A teetering Chinese real estate developer unexpectedly struck an 11th-hour deal to pay some of what it owes to its domestic investors on Wednesday, but foreign investors still owed millions of U.S. dollars on Thursday have so far been left hanging.
Investors around the world have been watching property developer Evergrande Group closely this week, as the company is in danger of defaulting under its crushing debt load.
The company owes more than $300 billion US to various creditors and was struggling to meet a Thursday deadline to make payments on two of its many bonds. One payment denominated in U.S. dollars is for roughly $84 million. The other is for 232 million yuan — about $36 million US.
Evergrande surprised markets by announcing it had struck a deal with holders of its yuan bond, the vast majority of which is held by domestic investors since it is denominated in China’s currency, the yuan.
The payment agreement has been “settled in negotiations outside the market,” the company said, providing no detail about whether or not the payment was made in full.
Whatever the deal was, it likely came as a pleasant surprise to holders of that debt, who were in danger of getting nothing. The company’s silence about the fate of the other U.S.-dollar denominated debt has foreign investors even more anxious.
Evergrande appears to be trying to buy time for “an orderly default rather than a shocking implosion” by paying bondholders in China on time while skipping payments abroad, Vishnu Varathan of Mizuho Bank said in a report.
“Averting a default altogether is highly unlikely,” Varathan said.
The company seems to be favouring Chinese creditors in order to negotiate with a circle of friendly banks and other institutions that hold its debt, he said, noting that “optimizes relief from creditor action” in China.
China’s main stock market benchmark, the Shanghai Composite Index, closed 0.4 per cent higher following the announcement. Hong Kong financial markets, which have been jolted by Evergrande’s predicament, were closed for a holiday.
If Chinese regulators get involved, they are likely to focus on protecting families who paid for apartments that are yet to be built. Getting ordinary people to bear the brunt of the losses would be the most painful scenario for China’s economy, which is why most observers think that’s the least likely outcome.
Jia Wang, interim director of the China Institute at the University of Alberta, says Beijing will do whatever it takes to avoid the worst-case scenario of just toppling over into bankruptcy because of what she calls “the ripple effect,” both in China and abroad. “It is a large company employing so many people and involved in so many projects,” she said.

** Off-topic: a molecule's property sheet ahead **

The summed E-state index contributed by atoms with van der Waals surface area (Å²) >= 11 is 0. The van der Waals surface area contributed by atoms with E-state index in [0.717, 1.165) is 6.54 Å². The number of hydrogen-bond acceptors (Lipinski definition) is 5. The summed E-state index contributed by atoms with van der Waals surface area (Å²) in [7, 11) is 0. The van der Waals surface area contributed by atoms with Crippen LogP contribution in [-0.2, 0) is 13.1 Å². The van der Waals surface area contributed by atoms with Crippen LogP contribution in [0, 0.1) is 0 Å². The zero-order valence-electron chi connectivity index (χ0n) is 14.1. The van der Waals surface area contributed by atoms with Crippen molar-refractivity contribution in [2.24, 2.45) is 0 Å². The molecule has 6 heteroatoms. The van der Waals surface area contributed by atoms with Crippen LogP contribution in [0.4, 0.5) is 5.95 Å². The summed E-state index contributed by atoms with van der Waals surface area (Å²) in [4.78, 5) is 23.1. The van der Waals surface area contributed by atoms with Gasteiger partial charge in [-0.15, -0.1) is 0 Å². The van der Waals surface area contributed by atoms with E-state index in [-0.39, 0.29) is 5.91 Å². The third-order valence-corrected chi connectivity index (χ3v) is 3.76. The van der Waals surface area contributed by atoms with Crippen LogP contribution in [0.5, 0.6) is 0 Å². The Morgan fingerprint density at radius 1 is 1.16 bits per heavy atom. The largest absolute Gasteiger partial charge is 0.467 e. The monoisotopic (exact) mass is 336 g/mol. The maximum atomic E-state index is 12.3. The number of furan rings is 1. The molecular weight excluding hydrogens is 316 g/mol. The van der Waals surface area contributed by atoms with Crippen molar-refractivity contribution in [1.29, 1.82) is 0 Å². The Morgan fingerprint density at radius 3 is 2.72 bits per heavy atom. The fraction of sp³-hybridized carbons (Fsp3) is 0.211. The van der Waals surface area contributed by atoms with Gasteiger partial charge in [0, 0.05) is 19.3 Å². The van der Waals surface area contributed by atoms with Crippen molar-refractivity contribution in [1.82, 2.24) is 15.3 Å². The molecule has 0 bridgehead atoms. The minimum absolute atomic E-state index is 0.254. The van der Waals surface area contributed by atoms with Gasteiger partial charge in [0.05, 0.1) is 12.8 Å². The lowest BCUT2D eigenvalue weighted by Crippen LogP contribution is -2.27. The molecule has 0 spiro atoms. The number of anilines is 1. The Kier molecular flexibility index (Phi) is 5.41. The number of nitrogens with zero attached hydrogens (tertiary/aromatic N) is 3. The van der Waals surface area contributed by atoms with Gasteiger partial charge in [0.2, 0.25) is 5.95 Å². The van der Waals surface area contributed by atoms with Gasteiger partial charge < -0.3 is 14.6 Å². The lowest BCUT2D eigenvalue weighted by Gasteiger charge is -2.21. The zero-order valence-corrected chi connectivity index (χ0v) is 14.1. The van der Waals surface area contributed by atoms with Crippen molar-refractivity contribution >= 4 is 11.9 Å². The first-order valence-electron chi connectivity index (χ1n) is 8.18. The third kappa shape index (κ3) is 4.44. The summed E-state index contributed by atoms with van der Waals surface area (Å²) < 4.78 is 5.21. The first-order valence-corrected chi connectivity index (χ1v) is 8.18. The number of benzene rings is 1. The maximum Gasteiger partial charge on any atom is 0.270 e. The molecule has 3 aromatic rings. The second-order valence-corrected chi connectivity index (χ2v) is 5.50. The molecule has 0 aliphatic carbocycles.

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“There’s going to be a lot of very unhappy investors, from banks to individual investors or to those who prepaid for their apartment yet to be built,” she said in an interview with CBC News.
Troubling Lehman comparisons
Some commentators suggest Evergrande might become China’s “Lehman moment,” referring to the failure of Wall Street bank Lehman Brothers, a forerunner to the 2008 global financial crisis. But economists say the risk of Evergrande’s problems cascading into other parts of the global economy is low.
That’s because while the company is the most indebted real estate company in the world, the vast majority of it is held inside China. Estimates of how much of the company’s debt is owned by foreign investors range from between $14 billion and $19 billion US.
At least one analyst suggested that the yuan payment could augur good news for those owed dollars as well.
“Evergrande’s last-minute deal with bondholders to repay interest due Thursday on domestic notes suggests it could conceivably avoid defaulting this week,” Bloomberg Intelligence analyst Daniel Fan said. “It’s still unclear how it will handle $83.5 million of interest due on offshore bonds on Thursday, but the onshore deal might be a template for an offshore agreement that lets the firm, with government oversight, continue selling assets to try to work through liquidity problems.”